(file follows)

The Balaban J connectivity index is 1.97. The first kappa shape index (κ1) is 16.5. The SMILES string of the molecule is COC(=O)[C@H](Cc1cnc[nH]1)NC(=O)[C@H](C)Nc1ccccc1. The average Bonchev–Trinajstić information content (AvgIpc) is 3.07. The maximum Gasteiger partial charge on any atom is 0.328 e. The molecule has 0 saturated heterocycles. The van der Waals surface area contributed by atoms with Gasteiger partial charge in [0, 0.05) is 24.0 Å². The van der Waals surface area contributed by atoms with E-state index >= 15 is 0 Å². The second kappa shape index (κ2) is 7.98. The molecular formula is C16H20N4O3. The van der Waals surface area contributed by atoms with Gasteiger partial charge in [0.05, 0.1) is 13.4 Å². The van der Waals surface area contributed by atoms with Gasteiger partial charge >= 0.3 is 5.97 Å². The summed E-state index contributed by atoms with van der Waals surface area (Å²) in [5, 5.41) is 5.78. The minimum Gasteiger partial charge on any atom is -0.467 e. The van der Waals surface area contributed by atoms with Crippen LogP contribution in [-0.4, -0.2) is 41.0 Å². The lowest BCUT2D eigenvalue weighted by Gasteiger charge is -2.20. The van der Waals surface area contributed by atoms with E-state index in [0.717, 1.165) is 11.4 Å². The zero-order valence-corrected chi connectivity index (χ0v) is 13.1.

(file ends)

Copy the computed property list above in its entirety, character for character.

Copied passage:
The Balaban J connectivity index is 1.97. The first kappa shape index (κ1) is 16.5. The SMILES string of the molecule is COC(=O)[C@H](Cc1cnc[nH]1)NC(=O)[C@H](C)Nc1ccccc1. The average Bonchev–Trinajstić information content (AvgIpc) is 3.07. The maximum Gasteiger partial charge on any atom is 0.328 e. The molecule has 0 saturated heterocycles. The van der Waals surface area contributed by atoms with Gasteiger partial charge in [0, 0.05) is 24.0 Å². The van der Waals surface area contributed by atoms with E-state index >= 15 is 0 Å². The second kappa shape index (κ2) is 7.98. The molecular formula is C16H20N4O3. The van der Waals surface area contributed by atoms with Gasteiger partial charge in [0.05, 0.1) is 13.4 Å². The van der Waals surface area contributed by atoms with Gasteiger partial charge >= 0.3 is 5.97 Å². The summed E-state index contributed by atoms with van der Waals surface area (Å²) in [5, 5.41) is 5.78. The minimum Gasteiger partial charge on any atom is -0.467 e. The van der Waals surface area contributed by atoms with Crippen LogP contribution in [-0.4, -0.2) is 41.0 Å². The lowest BCUT2D eigenvalue weighted by Gasteiger charge is -2.20. The van der Waals surface area contributed by atoms with E-state index in [0.717, 1.165) is 11.4 Å². The zero-order valence-corrected chi connectivity index (χ0v) is 13.1.